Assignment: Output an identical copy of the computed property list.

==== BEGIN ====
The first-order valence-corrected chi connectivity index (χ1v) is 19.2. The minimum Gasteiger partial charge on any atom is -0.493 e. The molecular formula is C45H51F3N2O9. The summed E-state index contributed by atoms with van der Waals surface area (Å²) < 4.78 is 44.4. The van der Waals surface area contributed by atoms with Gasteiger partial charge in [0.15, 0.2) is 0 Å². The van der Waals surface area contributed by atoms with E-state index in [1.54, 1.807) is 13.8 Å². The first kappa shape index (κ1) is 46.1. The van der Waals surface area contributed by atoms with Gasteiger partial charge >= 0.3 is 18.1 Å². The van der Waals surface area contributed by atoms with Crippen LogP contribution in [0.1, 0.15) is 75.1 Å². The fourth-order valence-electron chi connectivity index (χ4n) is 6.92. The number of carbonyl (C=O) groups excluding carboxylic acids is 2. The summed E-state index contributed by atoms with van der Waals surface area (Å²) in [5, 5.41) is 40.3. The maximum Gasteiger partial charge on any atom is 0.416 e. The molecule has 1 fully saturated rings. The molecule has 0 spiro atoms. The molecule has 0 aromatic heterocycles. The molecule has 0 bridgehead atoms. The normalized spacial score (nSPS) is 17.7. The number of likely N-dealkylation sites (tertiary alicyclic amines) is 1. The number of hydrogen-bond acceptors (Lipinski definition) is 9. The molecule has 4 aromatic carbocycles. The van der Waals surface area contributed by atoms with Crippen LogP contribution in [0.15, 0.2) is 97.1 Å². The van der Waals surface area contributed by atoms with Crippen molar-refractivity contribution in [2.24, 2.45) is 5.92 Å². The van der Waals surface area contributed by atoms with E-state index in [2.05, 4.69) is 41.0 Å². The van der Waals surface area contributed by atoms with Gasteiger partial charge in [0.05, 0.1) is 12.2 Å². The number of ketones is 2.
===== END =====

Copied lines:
The first-order valence-corrected chi connectivity index (χ1v) is 19.2. The minimum Gasteiger partial charge on any atom is -0.493 e. The molecular formula is C45H51F3N2O9. The summed E-state index contributed by atoms with van der Waals surface area (Å²) < 4.78 is 44.4. The van der Waals surface area contributed by atoms with Gasteiger partial charge in [0.15, 0.2) is 0 Å². The van der Waals surface area contributed by atoms with E-state index in [1.54, 1.807) is 13.8 Å². The first kappa shape index (κ1) is 46.1. The van der Waals surface area contributed by atoms with Gasteiger partial charge >= 0.3 is 18.1 Å². The van der Waals surface area contributed by atoms with Crippen LogP contribution in [0.1, 0.15) is 75.1 Å². The fourth-order valence-electron chi connectivity index (χ4n) is 6.92. The number of carbonyl (C=O) groups excluding carboxylic acids is 2. The summed E-state index contributed by atoms with van der Waals surface area (Å²) in [5, 5.41) is 40.3. The maximum Gasteiger partial charge on any atom is 0.416 e. The molecule has 1 fully saturated rings. The molecule has 0 spiro atoms. The molecule has 0 aromatic heterocycles. The molecule has 0 bridgehead atoms. The normalized spacial score (nSPS) is 17.7. The number of likely N-dealkylation sites (tertiary alicyclic amines) is 1. The number of hydrogen-bond acceptors (Lipinski definition) is 9. The molecule has 4 aromatic carbocycles. The van der Waals surface area contributed by atoms with Crippen LogP contribution in [0.15, 0.2) is 97.1 Å². The van der Waals surface area contributed by atoms with Crippen molar-refractivity contribution in [2.24, 2.45) is 5.92 Å². The van der Waals surface area contributed by atoms with E-state index in [2.05, 4.69) is 41.0 Å². The van der Waals surface area contributed by atoms with Gasteiger partial charge in [0.05, 0.1) is 12.2 Å². The number of ketones is 2.